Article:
From the September-October 2019 issue of News & Letters
WHAT IS SOCIALISM?
Terry Moon’s essay on “Socialism and Women’s Liberation” (July-Aug. N&L) is one of a few articles that tell what to look for and insist on in real socialism. It shows how too many serious theoreticians have relied unthinkingly on existing capitalism to lead us there. The writings of Marx have laid the ground for understanding what a truly human society, measured by how women fare, among other things, can look like.
Susan Van Gelder
Ms. Moon’s essay demonstrates that what passed for “socialism” was nothing of the sort, and that we need to theorize socialism anew, beginning with Marx. This puts her in opposition to many feminists, including socialist-feminists who failed to grapple with Marx’s Marxism, instead taking the ground of what passed for socialism/Marxism for much of the 20th Century. Silvia Federici is popular but, as Moon notes, she mangles Marx’s concept of reproduction of capital. Reproduction of capital and reproduction of the next generation are crucial, but to act as if Marx ignored women’s role in human reproduction is to put up a straw man, rather than grappling with how Marx dealt with the possibilities of the full, free development of all of humanity.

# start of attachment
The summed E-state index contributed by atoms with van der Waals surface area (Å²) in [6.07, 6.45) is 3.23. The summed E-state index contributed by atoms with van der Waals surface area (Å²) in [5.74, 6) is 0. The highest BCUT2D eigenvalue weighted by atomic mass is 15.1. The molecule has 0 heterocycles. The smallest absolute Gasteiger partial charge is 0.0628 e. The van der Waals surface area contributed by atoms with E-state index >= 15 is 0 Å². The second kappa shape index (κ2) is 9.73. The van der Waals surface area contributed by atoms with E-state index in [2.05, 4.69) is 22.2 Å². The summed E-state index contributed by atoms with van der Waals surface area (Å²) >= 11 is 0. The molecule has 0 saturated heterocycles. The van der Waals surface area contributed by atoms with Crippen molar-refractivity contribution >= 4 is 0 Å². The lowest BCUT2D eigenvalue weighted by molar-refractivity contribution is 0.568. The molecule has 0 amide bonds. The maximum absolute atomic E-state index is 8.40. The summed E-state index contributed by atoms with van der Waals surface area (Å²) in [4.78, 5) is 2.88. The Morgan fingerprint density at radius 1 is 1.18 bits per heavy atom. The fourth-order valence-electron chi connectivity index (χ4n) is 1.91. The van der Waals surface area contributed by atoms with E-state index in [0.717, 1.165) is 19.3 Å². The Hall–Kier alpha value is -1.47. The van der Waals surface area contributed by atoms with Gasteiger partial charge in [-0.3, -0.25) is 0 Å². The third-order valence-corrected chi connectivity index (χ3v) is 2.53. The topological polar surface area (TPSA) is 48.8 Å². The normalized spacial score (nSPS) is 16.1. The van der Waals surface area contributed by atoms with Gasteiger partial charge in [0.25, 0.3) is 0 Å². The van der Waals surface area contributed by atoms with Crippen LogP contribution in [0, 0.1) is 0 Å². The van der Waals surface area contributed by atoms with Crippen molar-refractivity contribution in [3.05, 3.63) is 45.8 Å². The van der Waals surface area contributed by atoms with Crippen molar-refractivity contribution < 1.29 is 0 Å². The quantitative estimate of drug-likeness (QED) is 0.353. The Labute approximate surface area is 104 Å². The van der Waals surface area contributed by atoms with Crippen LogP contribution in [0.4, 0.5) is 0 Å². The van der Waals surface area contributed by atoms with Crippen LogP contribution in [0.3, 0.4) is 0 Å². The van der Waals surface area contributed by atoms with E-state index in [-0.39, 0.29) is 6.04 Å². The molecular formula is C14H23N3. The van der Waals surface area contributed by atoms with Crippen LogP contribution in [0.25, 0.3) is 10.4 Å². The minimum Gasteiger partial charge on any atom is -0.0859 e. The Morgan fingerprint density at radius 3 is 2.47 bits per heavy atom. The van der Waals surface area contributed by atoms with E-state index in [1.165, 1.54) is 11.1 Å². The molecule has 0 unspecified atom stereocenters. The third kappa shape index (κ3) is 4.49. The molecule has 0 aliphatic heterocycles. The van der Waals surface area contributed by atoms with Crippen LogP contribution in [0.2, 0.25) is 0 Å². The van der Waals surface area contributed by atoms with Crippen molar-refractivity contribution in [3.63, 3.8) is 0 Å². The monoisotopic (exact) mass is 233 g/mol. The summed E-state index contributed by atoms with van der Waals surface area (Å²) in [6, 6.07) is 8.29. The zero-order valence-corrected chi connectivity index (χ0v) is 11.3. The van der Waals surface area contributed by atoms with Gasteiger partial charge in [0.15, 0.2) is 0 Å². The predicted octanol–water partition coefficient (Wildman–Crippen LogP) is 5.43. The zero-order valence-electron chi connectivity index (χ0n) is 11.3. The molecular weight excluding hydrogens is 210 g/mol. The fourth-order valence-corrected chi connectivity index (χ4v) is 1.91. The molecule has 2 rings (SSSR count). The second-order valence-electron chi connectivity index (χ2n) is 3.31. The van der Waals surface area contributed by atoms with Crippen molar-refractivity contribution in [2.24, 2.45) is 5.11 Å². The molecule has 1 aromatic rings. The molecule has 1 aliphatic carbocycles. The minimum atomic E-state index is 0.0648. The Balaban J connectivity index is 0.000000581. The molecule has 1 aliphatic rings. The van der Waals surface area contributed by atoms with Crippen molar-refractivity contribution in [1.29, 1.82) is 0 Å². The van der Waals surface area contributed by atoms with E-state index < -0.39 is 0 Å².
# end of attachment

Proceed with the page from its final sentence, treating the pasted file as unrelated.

I was taught that Marxism was bad, along with socialism and all the other isms. It wasn’t until recently that I realized how messed up our current “democracy” is. I feel like N&L is the only non-biased news I get in prison. Here in Fort Dix, the staff is corrupt. You can’t write them up because they will retaliate and make your life a living hell.
Fort Dix, N.J.
I’m learning a lot more about Marxism now. It’s crazy how much mainstream America distorts Marxist/humanist ideas. Publications such as N&L will ensure more people have an opportunity to learn the truth.
SURVIVING THE PRISON SYSTEM
I have a very intimate relationship with survivors of the Pelican Bay torture. But I’m so empowered and encouraged that others will follow the path that Faruq is carving out (“What is freedom?” July-Aug. N&L). I see you shining and feel your spirit. I know that this journey can be challenging from time to time. But you’ve got this.